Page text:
2. Training

Training without proper policies is still better than policies without training. Training "common sense" is more important the the minutia that may come with policies.  Start with training common sense ("stranger danger", "look before you leap", "when in doubt...", Call IT, etc.). Note: IT is a good location for training as well. Having the appropriate technical response is paramount but so is having the appropriate intercommunications response. If users are afraid to deal with IT because they are grouchy, rude or insulting then they will do what your employee did. The same is true if they think they will get in trouble for contacting IT because they made a mistake.

3. Policies

Again, this starts with common sense policies THEN gets into the more specific technical and legal aspects.Hope This Helps,



Tom
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Dave BaldwinFixer of ProblemsCommented:
There is scam going around where you supposedly get help by calling a toll-free number.  They get you to allow remote access, fix non-existent problems, and then lock-up your computer until you send them more money.  We've had several question here about this.  Supposed AOL tech support was the source of one version.  Of course, AOL knows nothing about it.  And I think in another case, the tech support was supposed to be from Microsoft.

I tell my customers, do nothing before you call me.
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JohnConnect With a Mentor Business Consultant (Owner)Commented:
People do not think before they listen to complete strangers. I also tell my clients to call us for assistance.

Yes, this is something you should be concerned about, especially since you cannot find the number on the DELL site.

... Thinkpads_User
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bwierzbickiAuthor Commented:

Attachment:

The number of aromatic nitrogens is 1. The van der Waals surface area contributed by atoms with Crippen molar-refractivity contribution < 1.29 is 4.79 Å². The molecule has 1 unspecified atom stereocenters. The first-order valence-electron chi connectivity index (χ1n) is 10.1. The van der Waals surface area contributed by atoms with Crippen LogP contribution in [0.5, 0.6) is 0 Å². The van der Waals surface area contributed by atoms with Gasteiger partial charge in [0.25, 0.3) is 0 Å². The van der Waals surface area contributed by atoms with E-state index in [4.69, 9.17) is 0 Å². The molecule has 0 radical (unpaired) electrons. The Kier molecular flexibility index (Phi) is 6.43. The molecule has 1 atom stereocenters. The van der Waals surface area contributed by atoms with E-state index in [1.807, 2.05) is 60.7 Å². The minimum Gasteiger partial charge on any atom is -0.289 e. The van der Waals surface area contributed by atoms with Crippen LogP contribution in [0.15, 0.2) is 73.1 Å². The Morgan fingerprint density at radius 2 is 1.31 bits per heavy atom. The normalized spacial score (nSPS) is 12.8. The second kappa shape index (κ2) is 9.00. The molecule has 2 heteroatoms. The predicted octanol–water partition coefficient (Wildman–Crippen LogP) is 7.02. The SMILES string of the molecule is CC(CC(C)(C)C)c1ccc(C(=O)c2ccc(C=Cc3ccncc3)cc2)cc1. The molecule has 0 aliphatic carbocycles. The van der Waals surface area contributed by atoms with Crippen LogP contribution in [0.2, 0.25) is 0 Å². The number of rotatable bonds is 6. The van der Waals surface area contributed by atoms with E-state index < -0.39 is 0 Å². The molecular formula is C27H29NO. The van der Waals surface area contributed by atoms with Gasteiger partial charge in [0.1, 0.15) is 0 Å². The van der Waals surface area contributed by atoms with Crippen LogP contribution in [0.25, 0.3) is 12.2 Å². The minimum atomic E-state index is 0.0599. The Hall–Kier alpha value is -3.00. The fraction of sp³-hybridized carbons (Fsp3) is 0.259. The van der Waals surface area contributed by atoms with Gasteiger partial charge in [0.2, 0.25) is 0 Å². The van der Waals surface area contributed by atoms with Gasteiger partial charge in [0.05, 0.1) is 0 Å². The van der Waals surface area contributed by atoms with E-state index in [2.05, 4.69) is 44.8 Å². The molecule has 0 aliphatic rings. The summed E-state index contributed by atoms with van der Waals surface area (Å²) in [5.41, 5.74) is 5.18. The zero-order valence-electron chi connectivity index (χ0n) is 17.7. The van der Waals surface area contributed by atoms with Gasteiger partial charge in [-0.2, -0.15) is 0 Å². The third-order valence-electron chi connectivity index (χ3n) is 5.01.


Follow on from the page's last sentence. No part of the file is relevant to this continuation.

After remoting in to the client I saw that he was typing in a search bar instead of an address bar.
You were dead on Tom
When he typed dell the search bar made the suggestion "dell support". He went there and got to the website of ITechline, not dell.com/support like he told me.

From what I see there is no damage done. I can't say that ITechline is a 100% scam, but I do believe there was a bit of scare tactics going on since he had just began to use the new machine and since I found no issues on it except for some dormant zip files in old emails from years ago. Also since his sound worked fine.

The reason I say I don't think they are recently another client found someone in a similiar way, spent the $199 and was very pleased with some things that company did for him. That one was my fault, I was very busy and unable to get with him quick enough so he did the same search I'm guessing and got some assistance from someone. I'm going to check in with who he used. It was the same thing though, "you are being hacked in from **** , and you have x amount of virus, blah blah
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Dave BaldwinConnect With a Mentor Fixer of ProblemsCommented:
A lot of people think ITechline is a scam.  https://www.google.com/search?q=ITechline
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TomRScottCommented:
Sounds like your employee that got good service after being "hacked from..." is happy because he was "serviced" by a better con artist than the poster child of this discussion.

Lots of folks continue to speak glowingly about how nice and polite the con artist was even after they lost a considerable sum or their entire life savings. Good cons make you feel good while they steel from you.

Bottom line: I don't know about this specific company, but anybody that uses scare tactics to extort a couple hundred dollars is still a thief, even if the victim feels good about it.

 - Tom
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bwierzbickiAuthor Commented:
Good point Tom